As a matter of fact, I don't like this kind of projects, that's why I suggested one, immediately.
You wonder why I don't like this type of projects? Simply because @Home is cluttered by too many items already that are neither single next actions nor project next actions, but habits. I'm quite frank about it: if you put «Take out garbage» on your @Home todo list, there is something wrong. Fundamentally wrong.
Ok, so what's the weekend project, then? It will simply be: Write a list of habits that keeps your @Home todo list as short as possible. To highlight the difference between those lists, I'm calling the new one @Home.2Minutes. I'll be collecting short (effort is less than 2 minutes) actions that
- «should» go without saying,
- make a significant difference when repeated often (become a habit),
- can be completed in every average home, again and again
Well, and the list should be valid in 5 or maybe 10 years, still.
@Home.2Minutes: the list
So you're at home. A fuzzy feeling encourages you to get organized, but your energy level says: no way beyond 2 minutes. What can you do, in the twinkling of an eye?
- Rotate your posters.
Most people have more posters than walls to hang them on. Be it a beautiful souvenir or a learning aid: whatever seemed worth spending money on should not gather dust in a corner. Take a poster off the wall and put up a different one, from time to time.
- Prepare some fruit and serve it to your loved one(s).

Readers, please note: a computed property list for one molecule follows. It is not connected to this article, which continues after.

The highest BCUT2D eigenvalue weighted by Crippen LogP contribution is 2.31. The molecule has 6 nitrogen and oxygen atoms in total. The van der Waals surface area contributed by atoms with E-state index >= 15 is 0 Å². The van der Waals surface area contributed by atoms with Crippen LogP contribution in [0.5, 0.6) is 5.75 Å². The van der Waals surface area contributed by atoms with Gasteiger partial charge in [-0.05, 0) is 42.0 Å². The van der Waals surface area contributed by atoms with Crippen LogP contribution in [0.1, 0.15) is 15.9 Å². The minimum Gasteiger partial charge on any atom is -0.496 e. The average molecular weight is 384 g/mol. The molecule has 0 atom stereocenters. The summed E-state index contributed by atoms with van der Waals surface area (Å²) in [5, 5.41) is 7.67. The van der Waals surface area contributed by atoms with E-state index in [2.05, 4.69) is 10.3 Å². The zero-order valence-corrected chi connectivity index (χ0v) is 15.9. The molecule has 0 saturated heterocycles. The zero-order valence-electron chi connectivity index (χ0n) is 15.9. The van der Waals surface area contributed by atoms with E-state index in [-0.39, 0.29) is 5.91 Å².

Immediate joy guaranteed. Plus, it supersedes bad snacking habits.
- Pick up a cookbook and choose a great recipe for your next weekend.
Write its name on a Post-it and put that over your cooker, so you can look forward to it and won't forget it.
- Look around for one of your personal «broken windows» and turn the repair into a project if you can't fix it within 2 minutes. A «broken window» is something that «should» have been fixed immediately but wasn't - so it has become a precedence for future sins of omission, a source of hassles to come.
- Reward somebody by adopting one of his or her tedious tasks.
Think about who did something lately that really deserves a reward. Don't grab for your purse or consider other tangible rewards. Instead, complete a small task for her or him, preferably one that he or she really hates to handle.
- Clean the shower sink.
You do it anyway whenever you had a shower, don't you...?
- Collect your used dishes from all over the room and clean it. Put it into the dishwasher, if you have one.
Don't be a pyramid constructor. This human species is thriving in many homes (and offices) on the belief that «Mom» is always there and always happy to gather your cups from everywhere or to move a dish pyramid from the kitchen sink into the dishwasher.
- Put one unread book back onto the shelf.
As long as you really don't want to read it, it doesn't need to clutter your table.
- Throw away one old newspaper or magazine.
You're ain't gonna read it anymore. Even better: throw your newspaper basket away, too. Such a piece of furniture is just an invitation for cluttering.
- Clear away one piece of clothing.
Either you put it back into the closet or into the laundry basket. Otherwise, after a few days of waiting everything ends up in the laundry basket anyway.
- Clear a single horizontal surface.
Look around for a pile of things that definitely aren't where they belong. Without cluttering another surface, put them where they belong to clear that surface.
- Air your room for 5 minutes.
Obviously, this doesn't work if your room has air condition and locked windows to prevent you from doing just that. Then, at least walk out of your room for two minutes, just to get a sense of what normal air feels like, compared to what comes out of a pipe.